Each reticulated section corresponds to a single IR detector pixel. The UFPA is 320 infrared sensing elements wide by 240 infrared sensing elements tall. These elements individually respond to the thermal energy emitted by objects in the road scene. Each sensing element is a temperature-dependent capacitor that changes capacitance depending on how much IR it is receiving. A chopper disc rotates in front of the detector to modulate the scene's energy by allowing the pixels to constantly blank on and off. The disc rotates in phase with the detector read-out circuitry timing. The circuit under each element samples capacitance on a regular basis, and these readings are converted into a monochromatic video signal that is imaged on the driver HUD. Significantly, from a maintenance and longevity perspective, no mechanical scanner is required to serially trace out object space to produce the HUD image. Instead, each pixel of the UFPA detector "stares" out into space continuously, the scene energy is modulated, and the road image is then produced in its totality by electronically scanning (reading out) the whole detector array at once.

In the end, though, it's all really just a video camera, but a camera that shoots its thermal footage in the invisible to the human eye infrared (IR) realm. Every object in the universe emits IR if its temperature is above absolute zero. The amount of radiation emitted depends on two things: the temperature of the object and its emissivity. Moreover, objects that are the same temperature can also emit IR at different rates. Intercepting the radiation from various objects in space and focusing this radiation onto IR detectors produces thermal images that can be displayed for the wavelength challenged human eye to see.

The otherwise invisible infrared spectrum begins at a wavelength of approximately 0.75 microns and runs to 1000 microns. Because the IR energy must pass through the atmosphere to get from the source to the car's detector, its infrared imaging system uses the ranges of IR energy that travel most easily through the atmosphere. This primarily involves two ranges: 3 to 5 microns, known as medium wave IR (NMR); and 8 to 14 microns, or long wave IR (L)WIR). In these two bands, water molecules in the air least absorb IR photons (although heavy rain or fog with dense water droplets can diminish somewhat the Night Vision system's range and sensitivity). Much of the information that drivers need has peak radiation in these two ranges. For example, the body temperature of a flu-less person walking on the side of the road is typically 98.6 F/37 C; the spectral wavelength at which the maximum energy is emitted at this temperature is in the long wave IR range, at 9.3 microns.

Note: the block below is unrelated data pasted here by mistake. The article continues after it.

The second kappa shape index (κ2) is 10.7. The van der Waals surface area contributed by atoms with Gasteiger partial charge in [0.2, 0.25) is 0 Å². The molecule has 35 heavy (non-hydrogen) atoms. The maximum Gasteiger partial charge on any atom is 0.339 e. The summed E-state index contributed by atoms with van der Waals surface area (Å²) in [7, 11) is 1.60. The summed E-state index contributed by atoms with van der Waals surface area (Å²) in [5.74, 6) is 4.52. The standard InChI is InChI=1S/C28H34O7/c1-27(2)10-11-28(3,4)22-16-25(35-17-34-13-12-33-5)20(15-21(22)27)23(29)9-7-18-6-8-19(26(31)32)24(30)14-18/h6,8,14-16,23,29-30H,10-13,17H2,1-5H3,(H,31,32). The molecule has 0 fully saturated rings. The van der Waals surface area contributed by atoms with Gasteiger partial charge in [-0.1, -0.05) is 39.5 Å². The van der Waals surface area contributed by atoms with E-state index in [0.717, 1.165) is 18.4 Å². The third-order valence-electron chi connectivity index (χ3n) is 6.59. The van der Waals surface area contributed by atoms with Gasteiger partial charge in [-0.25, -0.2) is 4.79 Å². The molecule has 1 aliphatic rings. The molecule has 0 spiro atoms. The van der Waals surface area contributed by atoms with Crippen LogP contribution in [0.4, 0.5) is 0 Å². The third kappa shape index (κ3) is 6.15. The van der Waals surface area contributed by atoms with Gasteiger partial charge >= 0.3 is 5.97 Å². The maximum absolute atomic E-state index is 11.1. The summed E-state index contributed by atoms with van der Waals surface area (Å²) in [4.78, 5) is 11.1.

The sensor optics of the Night Vision system focus the IR energy emitted by our healthy pedestrian onto this 1-inch square detector that so cleverly unmasks the thermal realm. If you could take a one foot close up of this pedestrian's face with Night Vision, the system's great sensitivity would be able to clearly image and discriminate even minor thermal variations across the facial skin, indicating slightly colder or warmer body temperature. This, however, is no endorsement for smacking into hapless roadside pedestrians to watch how they thermally react. And besides, the fixed front sensor couldn't track them as they went screaming past your open sunroof. But future models of the Night Vision system may be gimbaled so the grille sensor swivels as the car turns in order to peer around curves or moves up and down to catch a glimpse of what lies over the crest of a hill. And Cadillac has already shown concept cars that via a trunk mounted sensor automatically switch to rear window image Night Vision when backing up. The 200 or so engineers in the Raytheon Consumer Electronics group down in Texas, where this system originates, are clearly staying up nights dreaming of new ways to use Night Vision.